• Key characteristics
  • Biology
  • Impacts
  • Control
  • Further information

  • Large perennial much-branched, scrambling or upright rose, up to 3m, with single pink flowers followed by bright red rose hips
  • Stems are woody but smooth and green/reddish between the multiple prickles
  • Prickles are of unequal sizes, usually hooked downwards but sometimes pointing straight out
  • Fragrant, simple, pink flowers, each 2-5 cm wide, bloom in loose clusters of 1-3 at the tips of the branches in late spring and summer. Each flower has 5 pink to white petals, 8-25 mm long, and many stamens
  • Leaves alternate on the stem, each leaf made up of 2-4 pairs of oval leaflets with one terminal leaflet. Leaf stem has prickles on its underside. Leaflets are about 1-3.5 cm long and 1-2.5 cm wide with toothed margins, and produce an apple-like fragrance when crushed
  • Fruits (hips) are oval to egg-shaped, and initially green in colour before maturing to yellow, orange or red berries 1.5-2 cm long. The fruit usually has a few straight spines, often accumulated towards the very spiny stem of the fruit. Remains of sepals often persist at the top of the fruit
  • Seeds are 4-7 mm long, yellow, and irregularly shaped
  • Flower stalk and lower leaf surface have glandular sticky hairs.

Origin

  • Native to Europe, western Asia and north Africa
  • Originally introduced to New Zealand as an ornamental rose by early European settlers. The species was widely used as the rootstock for grafted roses. However, the practice no longer continues
  • Charles Darwin recorded the presence of sweet briar in gardens at Paihia in 1835
  • The plant spread beyond gardens and was classified as a noxious weed throughout the country in 1900
  • In the early 1950s, the weed spread rapidly into South Island high country following rabbit control and subsequent reduced grazing pressure.

Life cycle and habitat

  • Sweet briar matures slowly and only flowers at about 3 years of age
  • Spread by cattle, possums and birds eating the fruit and as a result dispersing the seeds
  • Seedlings readily establish where rabbits have reduced pasture vigour
  • New plants are very susceptible to competition and do not easily establish in competitive pastures. However, established plants are very competitive
  • Can be found in tussock grassland, waste areas, flats, terraces and banks, riverbeds and roadsides in cooler temperate/sub-tropical regions and usually develops on the more fertile sites. Seedlings can sometimes be found in cow pats.

Benefits

  • Sweet briar used to be cultivated as a garden ornamental and was also used as ¬†a hedging plant
  • Potential benefits of sweet briar are as a source of rose-hip syrup or a source of fodder for goats
  • Hips of sweet briar can be collected as a valuable source of vitamin C.

Occurrence

  • Sweet briar is a major scrub weed in parts of the South Island and a road-side weed of the North Island, especially in the Central Plateau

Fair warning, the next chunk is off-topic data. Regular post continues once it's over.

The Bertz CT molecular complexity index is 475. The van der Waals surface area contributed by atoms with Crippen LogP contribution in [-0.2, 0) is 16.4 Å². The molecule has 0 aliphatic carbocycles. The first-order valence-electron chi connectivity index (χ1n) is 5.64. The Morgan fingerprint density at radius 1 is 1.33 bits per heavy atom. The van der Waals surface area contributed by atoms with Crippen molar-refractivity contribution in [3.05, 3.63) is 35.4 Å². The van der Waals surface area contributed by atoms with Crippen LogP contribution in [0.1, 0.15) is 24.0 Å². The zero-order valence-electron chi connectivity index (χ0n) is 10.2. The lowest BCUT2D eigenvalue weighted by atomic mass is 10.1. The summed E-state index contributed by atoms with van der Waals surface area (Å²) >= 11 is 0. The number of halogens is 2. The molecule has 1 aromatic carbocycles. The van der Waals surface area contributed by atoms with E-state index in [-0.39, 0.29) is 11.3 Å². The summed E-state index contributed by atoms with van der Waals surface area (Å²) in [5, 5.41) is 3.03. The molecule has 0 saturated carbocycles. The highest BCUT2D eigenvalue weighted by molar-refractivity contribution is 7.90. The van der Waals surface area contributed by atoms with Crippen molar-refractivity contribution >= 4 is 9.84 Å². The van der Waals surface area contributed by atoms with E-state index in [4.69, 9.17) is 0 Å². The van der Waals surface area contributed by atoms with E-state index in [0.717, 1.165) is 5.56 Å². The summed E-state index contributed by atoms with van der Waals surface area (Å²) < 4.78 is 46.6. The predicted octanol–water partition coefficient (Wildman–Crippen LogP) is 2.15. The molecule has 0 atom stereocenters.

• Grows extensively in Marlborough, South Canterbury and inland Otago. It is also found on Stewart and Chatham Islands
  • Sweet briar grows in tussock grassland and poor pastures (particularly with stony ground and little rain) where competition is limited
  • The plant is associated with extensively grazed grassland and light scrubland.

Impact on pasture

  • Sweet briar is very competitive once established, can prevent other plants from growing near it, and livestock are deterred from grazing close to it
  • Usually grows in good potential forage areas and can obstruct the free passage of livestock.

Grazing management

  • Goats can effectively control sweet briar but must be fenced in close to it to prevent selective browsing.

Other methods

  • Can be discouraged by planting competitive pasture species which will help prevent its establishment
  • Hand grubbing, bulldozing and root raking can be used to remove established plants.

Chemical control

  • When economically viable, metsulfuron, glyphosate or triclopyr + picloram can control sweet briar, but re-establishment may be an issue
  • Spot treatment with spray or prills, or cut stump treatment with picloram gels are all good methods for controlling plants in pasture.

ALWAYS READ PRODUCT LABELS BEFORE APPLYING

Active ingredient When to apply Residual effect Grass Damage Clover Damage
glyphosate spring/summer none severe Severe but temporary
hexazinone anytime long severe severe
metsulfuron spring/summer short moderate moderate
picloram (gel) apply to freshly cut stump anytime short very slight severe
picloram (prills) late winter/early spring moderate very slight severe
picloram/metsulfuron spring/summer moderate moderate severe
picloram/triclopyr spring/summer moderate very slight severe
triclopyr spring/summer short very slight severe

  • Popay I, Champion P, James T 2010. An illustrated guide to common weeds of New Zealand. New Zealand Plant Protection Society, Christchurch, New Zealand. 416 p.
  • Young S 2013. New Zealand Novachem agrichemical manual. Agrimedia Ltd., Christchurch, New Zealand. 767 p.
  • Weedbusters NZ, 2016, Rosa rubiginosa factsheet (accessed 17 October 2016)